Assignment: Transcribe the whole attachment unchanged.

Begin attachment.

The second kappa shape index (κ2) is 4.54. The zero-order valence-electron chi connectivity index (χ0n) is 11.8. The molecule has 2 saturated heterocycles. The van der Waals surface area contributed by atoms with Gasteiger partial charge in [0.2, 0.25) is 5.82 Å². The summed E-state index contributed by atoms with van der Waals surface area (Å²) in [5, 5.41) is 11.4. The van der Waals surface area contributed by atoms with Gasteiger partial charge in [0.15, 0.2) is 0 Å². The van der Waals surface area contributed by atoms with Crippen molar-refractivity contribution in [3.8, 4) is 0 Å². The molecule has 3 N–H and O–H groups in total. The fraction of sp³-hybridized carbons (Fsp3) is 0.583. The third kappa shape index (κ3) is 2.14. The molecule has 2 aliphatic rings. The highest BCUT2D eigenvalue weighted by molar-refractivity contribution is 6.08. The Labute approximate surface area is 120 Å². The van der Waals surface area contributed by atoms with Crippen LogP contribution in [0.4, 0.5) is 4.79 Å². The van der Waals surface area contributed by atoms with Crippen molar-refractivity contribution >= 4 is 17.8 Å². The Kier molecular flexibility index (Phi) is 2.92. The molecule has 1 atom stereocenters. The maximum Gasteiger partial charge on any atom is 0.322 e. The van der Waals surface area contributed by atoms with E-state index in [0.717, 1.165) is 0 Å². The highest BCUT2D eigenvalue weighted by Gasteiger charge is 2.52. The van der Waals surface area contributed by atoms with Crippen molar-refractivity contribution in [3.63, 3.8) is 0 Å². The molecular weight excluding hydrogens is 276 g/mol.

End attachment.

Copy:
The second kappa shape index (κ2) is 4.54. The zero-order valence-electron chi connectivity index (χ0n) is 11.8. The molecule has 2 saturated heterocycles. The van der Waals surface area contributed by atoms with Gasteiger partial charge in [0.2, 0.25) is 5.82 Å². The summed E-state index contributed by atoms with van der Waals surface area (Å²) in [5, 5.41) is 11.4. The van der Waals surface area contributed by atoms with Gasteiger partial charge in [0.15, 0.2) is 0 Å². The van der Waals surface area contributed by atoms with Crippen molar-refractivity contribution in [3.8, 4) is 0 Å². The molecule has 3 N–H and O–H groups in total. The fraction of sp³-hybridized carbons (Fsp3) is 0.583. The third kappa shape index (κ3) is 2.14. The molecule has 2 aliphatic rings. The highest BCUT2D eigenvalue weighted by molar-refractivity contribution is 6.08. The Labute approximate surface area is 120 Å². The van der Waals surface area contributed by atoms with Crippen LogP contribution in [0.4, 0.5) is 4.79 Å². The van der Waals surface area contributed by atoms with Crippen molar-refractivity contribution >= 4 is 17.8 Å². The Kier molecular flexibility index (Phi) is 2.92. The molecule has 1 atom stereocenters. The maximum Gasteiger partial charge on any atom is 0.322 e. The van der Waals surface area contributed by atoms with E-state index in [0.717, 1.165) is 0 Å². The highest BCUT2D eigenvalue weighted by Gasteiger charge is 2.52. The van der Waals surface area contributed by atoms with Crippen molar-refractivity contribution in [3.63, 3.8) is 0 Å². The molecular weight excluding hydrogens is 276 g/mol.